9I honestly don't understand the negative reviews that this game is getting. I've been playing it a great deal since getting my hands on it and for the first time since I can remember that I've invested in a new IP and ended up with exactly what I was expecting. Rage delivers on almost every level.
I don't need to get into Rage's graphics or presentation; one look at the game speaks for itself in case you haven't heard id's ongoing rambling about it being one of the best looking games available. id Tech 5 shows off enough power here to impress any reasonable person. That being said, I'm playing Rage on the PS3 (that installation time was a **** and the only graphical flaws are minor but similar to those I've seen in Killzone 3 and Crysis 2. I considered getting this game for the 360 but I was turned off by the need for having to install three discs. I have the 250-GB slim model, but as someone who once had the old (and very limited) 20-GB 360, I feel the pain of those who won't have the hard drive space to install all three at once.
Audio design is just as well done in every aspect one would expect, but I'll leave it up to you to discover how great it is rather than going into detail here.
My only legitimate complaint thus far is that the checkpoint system in Rage is basically non-existent. You'll receive auto-saves at the beginning of and just after missions, but that's it. Traveling through one of the game's lengthy city stages and being sent back to outside the city walls upon death was frustrating enough for me to put the game down for a while. I've experienced this type of setback a few times already. This is solved simply enough by saving the game whenever it comes to mind, but I'm generally more focused on trying to immerse myself in the world and the action around me to worry about a feature that's standard in most games nowadays.
Also, it's worthy of a small note that this is not Shakespeare. Rage has a plot, and as some of it's elements aren't exactly new and exciting, (we've all walked out of a vault, scrounged to stay alive, and spent many hours in futuristic wastelands), the player shouldn't expect a groundbreaking narrative from id Software. I was let down by this, as I hoped Rage would be a rift in the trend of shooters with poor stories. It's not a bad plot, it's just kind of there to get you from A to B.
Other than my minor gripes, Rage is everything I wanted.
Enemies are just as brutal and resourceful as we've heard, as Rage features some of the best enemy AI I've ever seen. Mutant thugs dodge your reticule when you go ADS, downed foes crawl to cover as they bleed out, etc. I've already been forced to do some encounters twice (see ****y paragraph above) and can confidently say that other than perhaps boss battles, no two encounters in Rage will ever be the same.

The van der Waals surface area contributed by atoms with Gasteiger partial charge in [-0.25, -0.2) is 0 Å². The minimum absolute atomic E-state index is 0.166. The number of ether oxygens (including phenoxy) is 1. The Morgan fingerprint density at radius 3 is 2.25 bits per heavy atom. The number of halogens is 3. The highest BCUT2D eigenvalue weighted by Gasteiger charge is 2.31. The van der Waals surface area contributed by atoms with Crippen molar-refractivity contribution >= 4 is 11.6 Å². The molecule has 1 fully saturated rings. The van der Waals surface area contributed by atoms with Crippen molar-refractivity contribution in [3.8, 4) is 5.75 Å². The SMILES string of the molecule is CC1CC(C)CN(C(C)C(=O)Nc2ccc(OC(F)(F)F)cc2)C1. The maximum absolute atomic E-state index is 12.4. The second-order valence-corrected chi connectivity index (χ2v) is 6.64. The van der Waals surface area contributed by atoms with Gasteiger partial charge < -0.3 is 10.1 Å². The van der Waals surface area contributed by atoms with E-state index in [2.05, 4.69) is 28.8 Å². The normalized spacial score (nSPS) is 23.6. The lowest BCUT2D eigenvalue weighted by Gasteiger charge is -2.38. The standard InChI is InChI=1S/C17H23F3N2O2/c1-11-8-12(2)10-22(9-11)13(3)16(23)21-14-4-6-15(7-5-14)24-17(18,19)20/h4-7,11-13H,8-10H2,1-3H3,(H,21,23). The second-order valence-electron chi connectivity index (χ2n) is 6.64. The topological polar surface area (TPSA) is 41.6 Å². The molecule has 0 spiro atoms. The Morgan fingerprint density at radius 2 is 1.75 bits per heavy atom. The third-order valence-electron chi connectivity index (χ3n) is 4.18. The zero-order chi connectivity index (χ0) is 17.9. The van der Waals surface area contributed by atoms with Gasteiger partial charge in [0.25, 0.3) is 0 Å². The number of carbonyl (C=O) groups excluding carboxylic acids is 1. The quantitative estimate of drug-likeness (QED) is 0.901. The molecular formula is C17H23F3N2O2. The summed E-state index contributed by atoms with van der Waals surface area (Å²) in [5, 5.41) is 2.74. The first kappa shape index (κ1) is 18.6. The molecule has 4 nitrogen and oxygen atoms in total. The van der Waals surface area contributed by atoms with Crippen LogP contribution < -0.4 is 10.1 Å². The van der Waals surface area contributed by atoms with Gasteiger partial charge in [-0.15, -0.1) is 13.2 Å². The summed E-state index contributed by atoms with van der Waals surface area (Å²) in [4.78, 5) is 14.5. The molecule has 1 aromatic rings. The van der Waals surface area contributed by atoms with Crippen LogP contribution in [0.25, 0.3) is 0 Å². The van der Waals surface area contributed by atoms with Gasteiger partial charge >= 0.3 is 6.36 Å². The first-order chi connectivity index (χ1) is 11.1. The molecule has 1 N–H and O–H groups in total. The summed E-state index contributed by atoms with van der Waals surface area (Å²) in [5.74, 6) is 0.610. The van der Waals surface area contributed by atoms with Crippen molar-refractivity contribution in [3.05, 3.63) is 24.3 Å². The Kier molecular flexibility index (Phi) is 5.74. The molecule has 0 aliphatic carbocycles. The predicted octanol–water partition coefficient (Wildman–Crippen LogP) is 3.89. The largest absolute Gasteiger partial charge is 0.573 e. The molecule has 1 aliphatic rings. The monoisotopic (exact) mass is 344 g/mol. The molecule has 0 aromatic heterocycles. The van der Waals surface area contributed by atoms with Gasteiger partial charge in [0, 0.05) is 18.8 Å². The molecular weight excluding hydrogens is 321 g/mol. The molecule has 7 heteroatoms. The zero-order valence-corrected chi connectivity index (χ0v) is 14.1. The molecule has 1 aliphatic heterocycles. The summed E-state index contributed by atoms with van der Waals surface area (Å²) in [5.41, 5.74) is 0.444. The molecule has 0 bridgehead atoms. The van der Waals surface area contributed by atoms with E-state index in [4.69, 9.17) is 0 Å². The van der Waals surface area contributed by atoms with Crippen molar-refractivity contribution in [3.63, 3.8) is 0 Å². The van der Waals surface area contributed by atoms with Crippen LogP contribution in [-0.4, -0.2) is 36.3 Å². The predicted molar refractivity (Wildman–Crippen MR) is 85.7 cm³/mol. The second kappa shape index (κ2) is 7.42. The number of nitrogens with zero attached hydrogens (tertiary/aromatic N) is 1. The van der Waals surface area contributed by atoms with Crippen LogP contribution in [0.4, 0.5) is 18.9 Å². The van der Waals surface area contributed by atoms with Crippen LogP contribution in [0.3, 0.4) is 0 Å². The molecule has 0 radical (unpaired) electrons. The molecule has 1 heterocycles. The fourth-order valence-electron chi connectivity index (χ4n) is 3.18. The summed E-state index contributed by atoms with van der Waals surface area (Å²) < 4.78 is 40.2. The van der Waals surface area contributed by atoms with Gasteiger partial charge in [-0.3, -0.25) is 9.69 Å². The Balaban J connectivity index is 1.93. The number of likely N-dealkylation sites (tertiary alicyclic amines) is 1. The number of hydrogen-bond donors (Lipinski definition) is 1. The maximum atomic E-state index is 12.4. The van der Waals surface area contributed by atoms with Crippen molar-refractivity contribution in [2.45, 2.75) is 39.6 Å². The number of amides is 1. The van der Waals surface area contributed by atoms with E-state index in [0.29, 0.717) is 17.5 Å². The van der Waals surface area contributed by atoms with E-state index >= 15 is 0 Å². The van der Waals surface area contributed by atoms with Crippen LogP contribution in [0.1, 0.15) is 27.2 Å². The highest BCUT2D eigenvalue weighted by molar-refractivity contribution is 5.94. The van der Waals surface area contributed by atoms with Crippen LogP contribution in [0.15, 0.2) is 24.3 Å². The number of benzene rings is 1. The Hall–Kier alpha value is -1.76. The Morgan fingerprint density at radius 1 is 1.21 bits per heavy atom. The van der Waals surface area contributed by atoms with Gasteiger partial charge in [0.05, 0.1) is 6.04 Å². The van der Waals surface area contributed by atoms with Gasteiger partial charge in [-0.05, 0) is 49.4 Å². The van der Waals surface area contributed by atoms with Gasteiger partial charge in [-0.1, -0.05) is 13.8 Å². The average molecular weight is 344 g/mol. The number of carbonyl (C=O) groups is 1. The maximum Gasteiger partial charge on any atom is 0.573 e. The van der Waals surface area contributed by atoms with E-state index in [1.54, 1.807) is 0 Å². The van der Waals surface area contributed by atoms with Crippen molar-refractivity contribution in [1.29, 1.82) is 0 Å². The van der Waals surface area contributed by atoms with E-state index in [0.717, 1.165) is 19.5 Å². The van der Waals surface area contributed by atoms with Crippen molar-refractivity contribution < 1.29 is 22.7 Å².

The arsenal available to the player is also impressive, if not comprised of elements that have been done before. Four weapons can be hot-mapped to the right trigger/R2 menu, with additional weapons available in the game's in-depth and useful Inventory system. Two assault rifles, two shotguns, a pistol, a sniper rifle, a rocket launcher, and yes, a crossbow, are among the main tools that deal out very convincing damage to opponents. Each weapon has various firing modes and ammunition types. Coupled with Rage's stellar opponents, mixing weapons, ammo types, and equipment is what makes the combat fun. It's very much the player's game, and it generally rewards creativity with success in combat.
Driving across the wasteland has been surprisingly fun and deep to this point. It easily outdoes the fragile and clunky controls of the go-karts in Borderlands. Vehicles are waiting to be unlocked, their weapons upgraded, their bodies painted, and bonus powers are available to turn the odds on the bandits who always outnumber the player.
id obviously has a lot of faith in their vision for Rage's vehicular combat. Races and unlocking new vehicles are key components of progressing in the campaign. Also, traditional FPS multiplayer components have been scrapped and replaced by Twisted Metal-like car combat. It's not a venue of endless entertainment, but it is a fun break from traditional shooters and is much deeper than most will be expecting.
I firmly believe that reviews have been unfair to Rage. This is, in my opinion, a perfect example of a game that is fun despite some abstract number some critic picked out. The presentation is gorgeous, the gameplay is tight but expansive fun, and this game does just enough right to warrant a return to the all-too-familiar apocalypse setting.
Rage isn't a masterpiece; it's a vision.… Full Review »
I wasn't going to get this game, but after some careful thought and watching many trailers and game play videos, I decided to go out and give it a shot. I do not regret it one bit. This game is amazing. The graphics, sound, setting, ai, animations, mechanics, everything looks, and feels so good. Any fan of post-apocalyptic games needs to give this game a try. Any fan of shooters will not be disappointed, the enemies are always behaving in different ways, allowing you to utilise your entire arsenal in many different ways. The driving is a welcome addition and I found it a very enjoyable way to get to your quests. I've heard a lot of bad things (from critics and gamers alike), mainly in regards to story, but with a solid set of mechanics and awesome location and graphics, a less than awesome story is fine with me (I've only played 3 hours, so I am unable to give my own comments on the story). This game is definitely worth the money and you will not regret your purchase!… Full Review »